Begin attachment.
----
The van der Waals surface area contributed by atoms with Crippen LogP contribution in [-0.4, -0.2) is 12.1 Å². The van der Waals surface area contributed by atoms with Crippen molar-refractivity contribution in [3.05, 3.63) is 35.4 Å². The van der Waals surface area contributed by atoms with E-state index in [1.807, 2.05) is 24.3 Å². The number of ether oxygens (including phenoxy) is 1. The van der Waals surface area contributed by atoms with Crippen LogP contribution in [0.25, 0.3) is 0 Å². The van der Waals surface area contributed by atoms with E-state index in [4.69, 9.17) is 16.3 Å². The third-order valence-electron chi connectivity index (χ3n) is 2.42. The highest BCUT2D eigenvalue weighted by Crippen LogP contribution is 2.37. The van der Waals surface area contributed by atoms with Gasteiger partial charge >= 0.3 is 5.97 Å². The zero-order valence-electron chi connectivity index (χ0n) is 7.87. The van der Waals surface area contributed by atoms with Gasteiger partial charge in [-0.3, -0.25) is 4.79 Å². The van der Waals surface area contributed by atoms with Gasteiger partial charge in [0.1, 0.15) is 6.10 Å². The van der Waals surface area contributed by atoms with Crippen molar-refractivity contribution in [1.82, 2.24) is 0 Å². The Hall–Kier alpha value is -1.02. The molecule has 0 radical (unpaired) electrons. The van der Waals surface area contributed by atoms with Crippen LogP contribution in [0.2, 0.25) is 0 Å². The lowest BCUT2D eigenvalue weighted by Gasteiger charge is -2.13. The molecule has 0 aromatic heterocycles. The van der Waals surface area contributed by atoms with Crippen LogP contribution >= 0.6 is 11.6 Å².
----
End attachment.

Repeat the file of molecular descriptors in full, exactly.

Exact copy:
The van der Waals surface area contributed by atoms with Crippen LogP contribution in [-0.4, -0.2) is 12.1 Å². The van der Waals surface area contributed by atoms with Crippen molar-refractivity contribution in [3.05, 3.63) is 35.4 Å². The van der Waals surface area contributed by atoms with E-state index in [1.807, 2.05) is 24.3 Å². The number of ether oxygens (including phenoxy) is 1. The van der Waals surface area contributed by atoms with Crippen LogP contribution in [0.25, 0.3) is 0 Å². The van der Waals surface area contributed by atoms with E-state index in [4.69, 9.17) is 16.3 Å². The third-order valence-electron chi connectivity index (χ3n) is 2.42. The highest BCUT2D eigenvalue weighted by Crippen LogP contribution is 2.37. The van der Waals surface area contributed by atoms with Gasteiger partial charge >= 0.3 is 5.97 Å². The zero-order valence-electron chi connectivity index (χ0n) is 7.87. The van der Waals surface area contributed by atoms with Gasteiger partial charge in [-0.3, -0.25) is 4.79 Å². The van der Waals surface area contributed by atoms with Gasteiger partial charge in [0.1, 0.15) is 6.10 Å². The van der Waals surface area contributed by atoms with Crippen molar-refractivity contribution in [1.82, 2.24) is 0 Å². The Hall–Kier alpha value is -1.02. The molecule has 0 radical (unpaired) electrons. The van der Waals surface area contributed by atoms with Crippen LogP contribution in [0.2, 0.25) is 0 Å². The lowest BCUT2D eigenvalue weighted by Gasteiger charge is -2.13. The molecule has 0 aromatic heterocycles. The van der Waals surface area contributed by atoms with Crippen LogP contribution >= 0.6 is 11.6 Å².